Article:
Americans in their 50s should get a good night’s sleep — lack of sleep may not only make you feel drowsy through the day, but it could even bring on the feelings of old age. Poor sleep was linked to feeling older, mentally and physically, according to a study out of the University of Exeter. People said they would feel younger or older depending on how many hours of sleep they got the night before, or would report ailments if they didn’t sleep well. “I feel great if I get six hours so about half the time I feel younger and half the time I feel older,” one participant commented.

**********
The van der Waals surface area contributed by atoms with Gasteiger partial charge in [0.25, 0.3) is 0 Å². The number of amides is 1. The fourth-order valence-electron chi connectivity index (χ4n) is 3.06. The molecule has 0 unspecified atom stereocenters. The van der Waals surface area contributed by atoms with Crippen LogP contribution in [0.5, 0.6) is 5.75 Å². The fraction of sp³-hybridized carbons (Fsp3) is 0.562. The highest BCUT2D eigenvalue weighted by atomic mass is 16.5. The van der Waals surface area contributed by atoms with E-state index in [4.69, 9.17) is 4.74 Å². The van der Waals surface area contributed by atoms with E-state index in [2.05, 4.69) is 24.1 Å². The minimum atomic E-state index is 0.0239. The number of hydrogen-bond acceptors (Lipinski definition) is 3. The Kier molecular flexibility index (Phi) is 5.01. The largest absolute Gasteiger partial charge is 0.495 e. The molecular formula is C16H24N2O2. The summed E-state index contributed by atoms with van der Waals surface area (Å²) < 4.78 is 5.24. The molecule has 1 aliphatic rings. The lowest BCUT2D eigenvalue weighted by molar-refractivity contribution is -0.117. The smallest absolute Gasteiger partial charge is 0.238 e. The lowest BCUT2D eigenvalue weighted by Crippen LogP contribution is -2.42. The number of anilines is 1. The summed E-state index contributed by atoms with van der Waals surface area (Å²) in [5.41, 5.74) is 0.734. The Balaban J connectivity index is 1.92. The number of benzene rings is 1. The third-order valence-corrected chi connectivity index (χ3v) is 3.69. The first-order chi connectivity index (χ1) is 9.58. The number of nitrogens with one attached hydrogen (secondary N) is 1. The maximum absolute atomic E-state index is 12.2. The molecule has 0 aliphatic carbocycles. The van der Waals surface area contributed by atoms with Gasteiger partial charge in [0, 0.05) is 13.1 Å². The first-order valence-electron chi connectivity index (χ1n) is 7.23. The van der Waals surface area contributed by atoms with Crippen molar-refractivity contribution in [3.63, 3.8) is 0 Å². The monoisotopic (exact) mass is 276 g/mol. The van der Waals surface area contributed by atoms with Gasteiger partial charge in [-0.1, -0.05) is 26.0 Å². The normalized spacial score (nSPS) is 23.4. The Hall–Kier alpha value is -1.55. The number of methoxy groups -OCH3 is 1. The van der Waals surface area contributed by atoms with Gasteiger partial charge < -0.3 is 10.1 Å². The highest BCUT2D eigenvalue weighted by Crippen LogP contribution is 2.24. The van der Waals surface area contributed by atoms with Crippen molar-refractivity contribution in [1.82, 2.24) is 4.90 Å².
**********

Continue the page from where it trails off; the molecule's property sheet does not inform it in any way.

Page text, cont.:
Americans may be familiar with that feeling, considering about a third of adults in the U.S. are sleep deprived, according to the Centers for Disease Control and Prevention. The study, led by the University of Exeter and the Institute of Psychiatry, Psychology and Neuroscience at King’s College London, surveyed nearly 4,500 people ages 50 and older who are participating in the PROTECT study, which uses regular cognitive tests and lifestyle questionnaires to assess how people can stay cognitively healthier at an older age. Participants answered a survey on their sleep twice, one year apart, which included questions about negative changes associated with age, like poor memory and more dependence on others. “Our research suggests that poor sleepers feel older, and have a more negative perception of their aging,” said Serena Sabatini, the lead author of the study at the University of Exeter. “It could be a sign that addressing sleep difficulties could promote a better perception of aging, which could have other health benefits.” Getting the right number of hours doesn’t only improve individuals’ perception of aging — it provides a long list of other health benefits, such as fighting off obesity, Type 2 diabetes and high blood pressure, according to the CDC. The heart also benefits when a person sleeps well. New research, published in the European Heart Journal — Digital Health, found getting two hours of sleep beginning before midnight could prevent heart disease, especially for women. Sleep isn’t the only way to live a healthy lifestyle. Along with sleeping well, experts from the Harvard T.H. Chan School of Public Health recommend eating a healthy diet, regularly exercising, maintaining a healthy body weight (which varies by individual) and abstaining from smoking or excessive drinking.